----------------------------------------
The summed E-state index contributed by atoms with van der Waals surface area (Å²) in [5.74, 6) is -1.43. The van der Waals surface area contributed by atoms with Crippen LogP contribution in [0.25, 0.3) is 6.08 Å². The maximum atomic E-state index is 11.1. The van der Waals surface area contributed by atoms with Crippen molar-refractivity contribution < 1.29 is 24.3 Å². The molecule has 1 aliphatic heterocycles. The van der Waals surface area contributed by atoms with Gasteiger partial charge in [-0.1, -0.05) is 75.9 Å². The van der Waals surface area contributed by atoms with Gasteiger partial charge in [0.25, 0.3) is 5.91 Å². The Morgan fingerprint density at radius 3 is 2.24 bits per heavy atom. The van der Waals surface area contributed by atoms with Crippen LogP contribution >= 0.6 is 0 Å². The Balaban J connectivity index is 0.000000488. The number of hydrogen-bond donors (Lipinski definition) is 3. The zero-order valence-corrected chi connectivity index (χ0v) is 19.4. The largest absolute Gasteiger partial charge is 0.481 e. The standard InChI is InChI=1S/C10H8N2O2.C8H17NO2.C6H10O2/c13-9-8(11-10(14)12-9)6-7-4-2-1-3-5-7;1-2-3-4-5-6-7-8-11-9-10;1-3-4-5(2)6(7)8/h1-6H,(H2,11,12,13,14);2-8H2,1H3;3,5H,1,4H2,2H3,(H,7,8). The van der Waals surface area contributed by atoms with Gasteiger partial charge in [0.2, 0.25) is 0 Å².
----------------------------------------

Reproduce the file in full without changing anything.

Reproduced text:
The summed E-state index contributed by atoms with van der Waals surface area (Å²) in [5.74, 6) is -1.43. The van der Waals surface area contributed by atoms with Crippen LogP contribution in [0.25, 0.3) is 6.08 Å². The maximum atomic E-state index is 11.1. The van der Waals surface area contributed by atoms with Crippen molar-refractivity contribution < 1.29 is 24.3 Å². The molecule has 1 aliphatic heterocycles. The van der Waals surface area contributed by atoms with Gasteiger partial charge in [-0.1, -0.05) is 75.9 Å². The van der Waals surface area contributed by atoms with Gasteiger partial charge in [0.25, 0.3) is 5.91 Å². The Morgan fingerprint density at radius 3 is 2.24 bits per heavy atom. The van der Waals surface area contributed by atoms with Crippen LogP contribution >= 0.6 is 0 Å². The Balaban J connectivity index is 0.000000488. The number of hydrogen-bond donors (Lipinski definition) is 3. The zero-order valence-corrected chi connectivity index (χ0v) is 19.4. The largest absolute Gasteiger partial charge is 0.481 e. The standard InChI is InChI=1S/C10H8N2O2.C8H17NO2.C6H10O2/c13-9-8(11-10(14)12-9)6-7-4-2-1-3-5-7;1-2-3-4-5-6-7-8-11-9-10;1-3-4-5(2)6(7)8/h1-6H,(H2,11,12,13,14);2-8H2,1H3;3,5H,1,4H2,2H3,(H,7,8). The van der Waals surface area contributed by atoms with Gasteiger partial charge in [0.2, 0.25) is 0 Å².